While health experts don’t always agree that it’s the most important meal of the day, breakfast is often a favorite meal, one filled with crowd-pleasers such as pancakes, doughnuts, bacon, eggs, and all the sugary concoctions that fill the cereal aisle. But the stories behind some of our favorite breakfast foods go far beyond the modern grocery store, spanning nearly the entire human story from the Stone Age to the space race. Here are six amazing facts about some of the foods that fuel our mornings.
Many hotels offer guests a free “continental” breakfast with their stay, but what exactly makes a breakfast “continental”? The term originated in the mid-19th century in Britain as a way to distinguish the hearty English breakfast — typically consisting of eggs, bacon, sausage, toast, and beans — from the lighter fare found in places like France and other Mediterranean countries in continental Europe. It typically consists of pastries, fruits, toast, and coffee served buffet-style. As American breakfasts also tended to feature outsized helpings of protein and fruits, the “continental” moniker proved useful for hotels on the other side of the Atlantic as well.
Today, hundreds of varieties of breakfast cereal — both hot and cold — can be found in supermarkets around the world, but the very first manufactured cereal was quite different from the ones we’re used to eating today. In 1863, a nutritionist named James Caleb Jackson, who ran a health spa and resort in upstate New York, came up with the idea to bake graham flour into brittle, flaky cereal, which he thought would aid in digestion. The one downside of his “granula” concoction was that it had to soak in milk overnight to be edible. Around the late 1870s, another nutritionist and sanitarium owner, John Harvey Kellogg, created a similar cold cereal concoction using wheat flour, oatmeal, and cornmeal. He also called it “granula.” After a legal battle between these two cereal pioneers, Kellogg changed the name of his invention to “granola,” and, later, patented his invention as Corn Flakes.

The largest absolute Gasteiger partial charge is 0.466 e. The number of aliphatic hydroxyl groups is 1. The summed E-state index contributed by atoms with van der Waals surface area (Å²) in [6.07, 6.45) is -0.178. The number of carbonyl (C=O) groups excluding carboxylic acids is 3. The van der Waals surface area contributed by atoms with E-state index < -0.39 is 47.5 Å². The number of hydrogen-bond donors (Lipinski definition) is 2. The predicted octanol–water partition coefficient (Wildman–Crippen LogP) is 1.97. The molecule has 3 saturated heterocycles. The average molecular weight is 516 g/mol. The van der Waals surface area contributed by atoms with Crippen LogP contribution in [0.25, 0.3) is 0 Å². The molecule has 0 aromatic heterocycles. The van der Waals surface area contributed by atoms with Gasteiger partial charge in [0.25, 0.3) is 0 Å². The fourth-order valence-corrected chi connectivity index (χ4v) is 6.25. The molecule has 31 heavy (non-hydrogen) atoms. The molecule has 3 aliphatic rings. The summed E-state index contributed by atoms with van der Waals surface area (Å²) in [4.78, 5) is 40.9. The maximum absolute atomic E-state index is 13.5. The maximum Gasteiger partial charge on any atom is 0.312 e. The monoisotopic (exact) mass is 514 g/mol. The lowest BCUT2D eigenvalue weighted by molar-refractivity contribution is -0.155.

Not content with just filling breakfast bowls on Earth, the Kellogg brand exported its Corn Flakes to space as the breakfast of choice for the astronauts of the Apollo 11 mission in 1969. Fruit-flavored Corn Flakes (as well as Frosted Flakes) were part of the astronauts’ recommended 2,500-calorie daily diet. The cereal was stored in packets, and astronauts needed to add 3 ounces of water before eating them. Corn Flakes were an attractive candidate for space food because they were nutritious, lightweight, compressible, and zero-gravity edible. On early missions, they also needed to go without refrigeration. Today, the National Air and Space Museum still has packets of unopened Corn Flakes from the Apollo mission in its collection.
Contrary to its name, French toast — sliced bread soaked in milk and beaten eggs and then pan-fried — existed before modern-day France ever took shape. Historians trace the dish to a fourth-century Roman cookbook called Apicius, which describes a recipe similar to French toast called pan dulcis. Once France coalesced into a nation, the French called the recipe pain a la Romaine (“Roman bread”) before eventually adopting its modern name pain perdu, or “lost bread.” In fact, many countries around the world use a translation of that name, because the dish was originally made with stale bread being saved from going to waste. North America refers to the concoction as French toast in the same way that fried potatoes are also decidedly “French” — French immigrants popularized both dishes in the 17th and 18th centuries.
Although French toast has origins in the Roman Empire, it’s likely that no breakfast food is as old as the humble pancake. Although scholars can’t be certain, pancakes — or at least a close approximation of them — likely existed in the Paleolithic era because of their relatively simple ingredients. Stone Age cooks probably created flour from nearby plants, mixed it with water, and cooked pancakes on a hot rock. Those same basic ingredients are what make up the pancake today. The first documented evidence of the pancake comes from Ötzi the Iceman, a 5,300-year-old human mummy encased in ice in the Italian Alps. After his discovery in 1991, scientists examined his stomach and determined that his last meal contained wheat mixed with charcoal, suggesting Ötzi had eaten a pancake cooked over coals.
The doughnut made its first appearance in North America in 17th-century New York City, then a Dutch colony known as New Amsterdam. This fried dough recipe was known in Dutch as olykoeks, or “oily cakes.” However, oily cakes were missing one important innovation of the modern doughnut — the hole in the center. That particular characteristic didn’t take shape until the 19th century. Although there are several competing theories, it’s likely that New England ship captain Hanson Crockett Gregory, spurred on by indigestion due to his mother’s oily cakes, decided to cut out the doughier middle of the cake. Gregory soon discovered that his mother’s cakes received a more even fry, and thus the modern doughnut was born.